Master of Science
Microbiology and Immunology
Dr. Joe Mymryk
The human adenovirus (HAdV) E1A protein is the first protein produced post-HAdV infection, and serves two main functions. The first is to modulate host and viral transcription. The second is to induce host cell cycle progression to S phase, to promote an optimal environment for viral replication. E1A performs its functions by binding and manipulating over 50 cellular factors. Interestingly, I found that E1A is capable of interacting with the poorly characterized human DNA replication-related element-binding factor (hDREF). hDREF is a transcription factor associated with the expression of several genes related to the cell cycle. I hypothesized that the interaction between E1A and hDREF would contribute to adenovirus induced transcriptional modulation and viral replication in HAdV-5 infected host cells.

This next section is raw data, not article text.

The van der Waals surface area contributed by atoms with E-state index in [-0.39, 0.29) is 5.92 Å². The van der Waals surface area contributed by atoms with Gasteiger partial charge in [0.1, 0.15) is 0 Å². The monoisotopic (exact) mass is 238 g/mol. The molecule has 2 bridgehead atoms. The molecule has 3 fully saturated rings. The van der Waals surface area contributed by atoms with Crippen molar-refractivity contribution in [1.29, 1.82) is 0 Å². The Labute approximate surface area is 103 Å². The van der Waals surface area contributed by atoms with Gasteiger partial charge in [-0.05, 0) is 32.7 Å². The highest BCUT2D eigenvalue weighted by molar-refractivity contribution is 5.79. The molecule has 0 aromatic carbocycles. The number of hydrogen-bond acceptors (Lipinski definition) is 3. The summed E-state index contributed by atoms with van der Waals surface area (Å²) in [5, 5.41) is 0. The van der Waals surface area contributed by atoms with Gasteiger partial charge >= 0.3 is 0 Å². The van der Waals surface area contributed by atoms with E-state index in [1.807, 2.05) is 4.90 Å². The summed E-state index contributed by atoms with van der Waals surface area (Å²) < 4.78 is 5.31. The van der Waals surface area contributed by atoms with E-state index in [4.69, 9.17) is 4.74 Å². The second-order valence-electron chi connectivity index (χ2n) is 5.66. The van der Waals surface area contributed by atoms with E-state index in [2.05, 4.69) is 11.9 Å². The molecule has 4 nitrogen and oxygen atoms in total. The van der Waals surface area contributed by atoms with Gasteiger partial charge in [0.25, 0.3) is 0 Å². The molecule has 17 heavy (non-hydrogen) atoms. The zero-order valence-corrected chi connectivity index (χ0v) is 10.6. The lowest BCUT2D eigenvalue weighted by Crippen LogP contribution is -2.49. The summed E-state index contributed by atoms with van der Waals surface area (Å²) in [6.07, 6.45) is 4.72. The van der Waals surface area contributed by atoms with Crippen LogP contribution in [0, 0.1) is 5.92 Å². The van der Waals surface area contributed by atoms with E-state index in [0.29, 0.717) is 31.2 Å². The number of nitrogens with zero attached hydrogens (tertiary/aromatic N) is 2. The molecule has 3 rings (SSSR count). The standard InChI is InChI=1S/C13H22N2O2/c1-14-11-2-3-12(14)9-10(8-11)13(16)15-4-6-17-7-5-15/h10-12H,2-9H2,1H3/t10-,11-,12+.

Utilizing co-immunoprecipitation experiments, I discovered that E1A can bind hDREF through residues 15-26. Using quantitative real time polymerase chain reaction (RT-PCR), I found that hDREF also increases expression of HAdV-5 E3 and E4 genes, which are trans-activated by E1A. Finally, hDREF expression increases HAdV-5 replication. Further studies will reveal whether or not the E1A-hDREF interaction is specifically responsible for these observed results.
James, Kris M., "The Interaction of the Human Adenovirus E1A Protein with the Human DREF Transcription Factor" (2013). Electronic Thesis and Dissertation Repository. 1546.